Todmorden beats golden triangle hotspots in Yorkshire’s house price league

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OFTEN seen as the poor relation to its trendy neighbour, Hebden Bridge, Todmorden has emerged triumphant as the top performer in a property price league table.

The town, which borders Lancashire and Greater Manchester, registered the biggest house price rise in Yorkshire over the past six months.

Tod, as it is affectionately known, saw values climb by 3.89 per cent. In August last year, the average price was £138,856 and it is now £144,263, showing a gain of £5,407, according to exclusive research for The Yorkshire Post by property portal Zoopla. Hebden Bridge, meanwhile, saw a 2.58 per cent rise.

The second highest gain was in Cottingham, near Hull, which saw a buoyant 3.12 per cent uplift in property values. They now stand at an average £203,356. Holmfirth was third in the table with homes now worth 2.99 per cent more.

The golden triangle hotspots all showed a slight decline in average values, with York prices falling 0.2 per cent, Ilkley’s 0.49 per cent, Leeds’s 0.67 per cent and Wetherby’s 0.81 per cent.

Rotherham, which has been tarnished by a high-profile abuse scandal, is the worst performer, with prices dropping by 6.2 per cent over the six-month period. The town saw average prices lose £8,543 as they fell from £137,838 to £129,295 dragging it to the bottom of the national table. Whitby was second worst in Yorkshire and nationally with a fall of 6.05 per cent, bringing average values tumbling by £13,263 from £225,212 to £211,589.

The figures will come as a surprise to many as Whitby is regarded as the jewel in the East Coast’s crown and is a favourite with wealthy second home owners.

The top seaside performer was Bridlington, which saw values rise by 0.9 per cent to £138,134. In Filey, property prices dropped by 1.34 per cent and in Scarborough by 1.71 per cent.

Lawrence Hall of Zoopla says: “When evaluating price growth in Yorkshire over the past six months, one would automatically assume properties in the cities have performed the best, but values in nine of the ten largest towns and cities have actually fallen since August 2014, with only Halifax bucking the trend with a 0.46 per cent increase.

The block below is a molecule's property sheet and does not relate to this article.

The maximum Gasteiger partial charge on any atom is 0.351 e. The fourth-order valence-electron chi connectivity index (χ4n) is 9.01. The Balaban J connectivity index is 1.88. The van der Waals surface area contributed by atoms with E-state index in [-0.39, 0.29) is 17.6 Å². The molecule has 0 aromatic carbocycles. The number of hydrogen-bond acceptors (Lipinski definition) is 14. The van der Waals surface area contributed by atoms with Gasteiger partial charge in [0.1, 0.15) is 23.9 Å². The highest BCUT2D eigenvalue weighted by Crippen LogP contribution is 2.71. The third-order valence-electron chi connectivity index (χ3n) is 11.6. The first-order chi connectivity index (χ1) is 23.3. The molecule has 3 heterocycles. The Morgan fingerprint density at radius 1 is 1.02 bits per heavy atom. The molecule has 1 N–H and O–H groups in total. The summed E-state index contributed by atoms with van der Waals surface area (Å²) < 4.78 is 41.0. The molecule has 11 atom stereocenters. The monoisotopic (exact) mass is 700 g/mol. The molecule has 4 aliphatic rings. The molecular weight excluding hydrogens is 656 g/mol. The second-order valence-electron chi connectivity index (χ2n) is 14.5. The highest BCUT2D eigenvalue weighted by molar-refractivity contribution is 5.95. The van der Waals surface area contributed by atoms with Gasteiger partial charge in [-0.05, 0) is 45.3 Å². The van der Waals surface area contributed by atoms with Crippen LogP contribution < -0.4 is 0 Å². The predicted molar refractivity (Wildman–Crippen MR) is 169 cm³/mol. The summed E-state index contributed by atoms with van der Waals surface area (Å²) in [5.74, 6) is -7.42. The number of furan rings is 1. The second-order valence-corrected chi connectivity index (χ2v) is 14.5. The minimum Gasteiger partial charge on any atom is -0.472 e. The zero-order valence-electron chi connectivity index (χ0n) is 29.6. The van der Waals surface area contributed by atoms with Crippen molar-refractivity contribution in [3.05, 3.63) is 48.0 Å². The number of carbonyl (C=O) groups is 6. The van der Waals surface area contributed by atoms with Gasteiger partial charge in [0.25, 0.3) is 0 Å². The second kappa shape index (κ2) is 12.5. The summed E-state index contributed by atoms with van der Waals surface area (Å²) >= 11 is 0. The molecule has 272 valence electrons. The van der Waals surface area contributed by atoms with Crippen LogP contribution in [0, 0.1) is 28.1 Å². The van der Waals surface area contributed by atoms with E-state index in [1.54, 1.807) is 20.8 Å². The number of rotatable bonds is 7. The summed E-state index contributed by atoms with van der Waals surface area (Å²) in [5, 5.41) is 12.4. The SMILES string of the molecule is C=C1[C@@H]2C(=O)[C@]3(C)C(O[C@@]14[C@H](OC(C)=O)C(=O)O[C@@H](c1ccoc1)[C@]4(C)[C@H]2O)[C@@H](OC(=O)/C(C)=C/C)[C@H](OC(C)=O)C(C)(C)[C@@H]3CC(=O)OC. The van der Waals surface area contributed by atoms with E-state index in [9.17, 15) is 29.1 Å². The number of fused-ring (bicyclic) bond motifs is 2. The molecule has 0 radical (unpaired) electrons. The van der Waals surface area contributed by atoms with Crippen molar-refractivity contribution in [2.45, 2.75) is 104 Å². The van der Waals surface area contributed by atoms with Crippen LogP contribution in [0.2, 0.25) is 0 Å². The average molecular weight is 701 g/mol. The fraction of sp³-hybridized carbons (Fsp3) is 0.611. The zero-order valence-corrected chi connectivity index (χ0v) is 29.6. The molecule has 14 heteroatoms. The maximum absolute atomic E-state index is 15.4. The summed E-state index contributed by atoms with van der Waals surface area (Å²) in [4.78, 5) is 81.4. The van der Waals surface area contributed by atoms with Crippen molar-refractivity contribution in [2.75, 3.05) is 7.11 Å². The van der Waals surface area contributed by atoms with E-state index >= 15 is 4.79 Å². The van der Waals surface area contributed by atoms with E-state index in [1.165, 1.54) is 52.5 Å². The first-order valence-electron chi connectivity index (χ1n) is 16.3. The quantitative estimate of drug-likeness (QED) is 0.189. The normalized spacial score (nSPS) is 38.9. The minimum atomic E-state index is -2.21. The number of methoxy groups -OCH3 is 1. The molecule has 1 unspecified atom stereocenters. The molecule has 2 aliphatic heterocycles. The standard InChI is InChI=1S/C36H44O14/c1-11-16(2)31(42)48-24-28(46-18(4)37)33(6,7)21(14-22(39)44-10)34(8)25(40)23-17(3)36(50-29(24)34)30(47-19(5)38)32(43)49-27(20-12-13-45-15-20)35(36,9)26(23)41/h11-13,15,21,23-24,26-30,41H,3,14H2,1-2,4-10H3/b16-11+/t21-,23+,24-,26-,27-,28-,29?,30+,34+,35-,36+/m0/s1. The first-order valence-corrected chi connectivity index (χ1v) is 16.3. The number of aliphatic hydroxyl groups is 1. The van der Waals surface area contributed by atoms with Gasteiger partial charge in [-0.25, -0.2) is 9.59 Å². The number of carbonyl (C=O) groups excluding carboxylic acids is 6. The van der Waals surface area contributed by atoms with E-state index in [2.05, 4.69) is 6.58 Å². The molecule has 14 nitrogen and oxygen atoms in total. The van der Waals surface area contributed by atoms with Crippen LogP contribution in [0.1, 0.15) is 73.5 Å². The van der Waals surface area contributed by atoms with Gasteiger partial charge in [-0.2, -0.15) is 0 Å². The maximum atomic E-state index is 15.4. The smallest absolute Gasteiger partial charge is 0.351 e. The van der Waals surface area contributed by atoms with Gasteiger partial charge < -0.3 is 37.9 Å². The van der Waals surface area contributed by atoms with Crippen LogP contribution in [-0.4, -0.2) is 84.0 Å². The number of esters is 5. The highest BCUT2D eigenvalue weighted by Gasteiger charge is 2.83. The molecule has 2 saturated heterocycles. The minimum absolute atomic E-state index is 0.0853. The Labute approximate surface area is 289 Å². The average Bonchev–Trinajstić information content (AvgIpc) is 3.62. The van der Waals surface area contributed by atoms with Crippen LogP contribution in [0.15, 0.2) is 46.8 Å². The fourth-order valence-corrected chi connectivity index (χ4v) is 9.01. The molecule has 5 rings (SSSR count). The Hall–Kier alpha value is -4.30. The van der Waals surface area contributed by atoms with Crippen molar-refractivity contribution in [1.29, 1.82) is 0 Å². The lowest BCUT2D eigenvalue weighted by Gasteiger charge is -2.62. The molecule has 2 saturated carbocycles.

“Instead, the strongest appreciation has been witnessed in the market town of Todmorden, where average prices have grown by almost four per cent. With typical values in the area hovering around the £144,000 mark, buyers can get plenty of bang for their buck and are within easy commutable distance of Leeds and Manchester as well as the likes of Halifax and Huddersfield.” 

Over in Todmorden, Ben Turner, of Anthony J Turner estate agents, is not surprised by the Zoopla findings and attributes the town’s popularity to property portals.

“Over the last 15 years we have seen a massive leap in enquiries, before then it was Calderdale’s forgotten town. If buyers look on the internet for a property within 20 miles of Manchester, Todmorden comes up on the search.

“They see how much more they can get for their money here and it’s got a direct train to Manchester. The internet has put Todmorden on the map.”

The BBC’s move to Media City in Salford has also helped attract those who prefer the town’s dramatic countryside, stone cottages and down-to-earth community, as opposed to 
the flat landscape and pretensions of the South Manchester suburbs and Cheshire’s commuter belt.

Residents in Tod also have a 40 minute commute to Leeds by train and its prices are lower than fashionable Hebden Bridge.

“Todmorden has always been seen as the poor relation to Hebden Bridge and houses are up to 30 per cent cheaper here but the gap is closing, especially at the top end of the market,” says Ben.

Prices start at £75,000 for a terraced house, while in Hebden they start at £115,000. Cottages start at £125,000.

“It’s still affordable and best of all it has a great community spirit. Once people move here they tend to stay, which says a lot about the place. Hebden Bridge has a very transient population. There’s a four-year churn there, whereas Todmorden doesn’t have that turnover,” says Ben, who predicts an even brighter future. “I expect to see strong, steady growth in Todmorden and, as it gets better known, its desirability will increase. As far as I am concerned it is the pride of the Pennines.”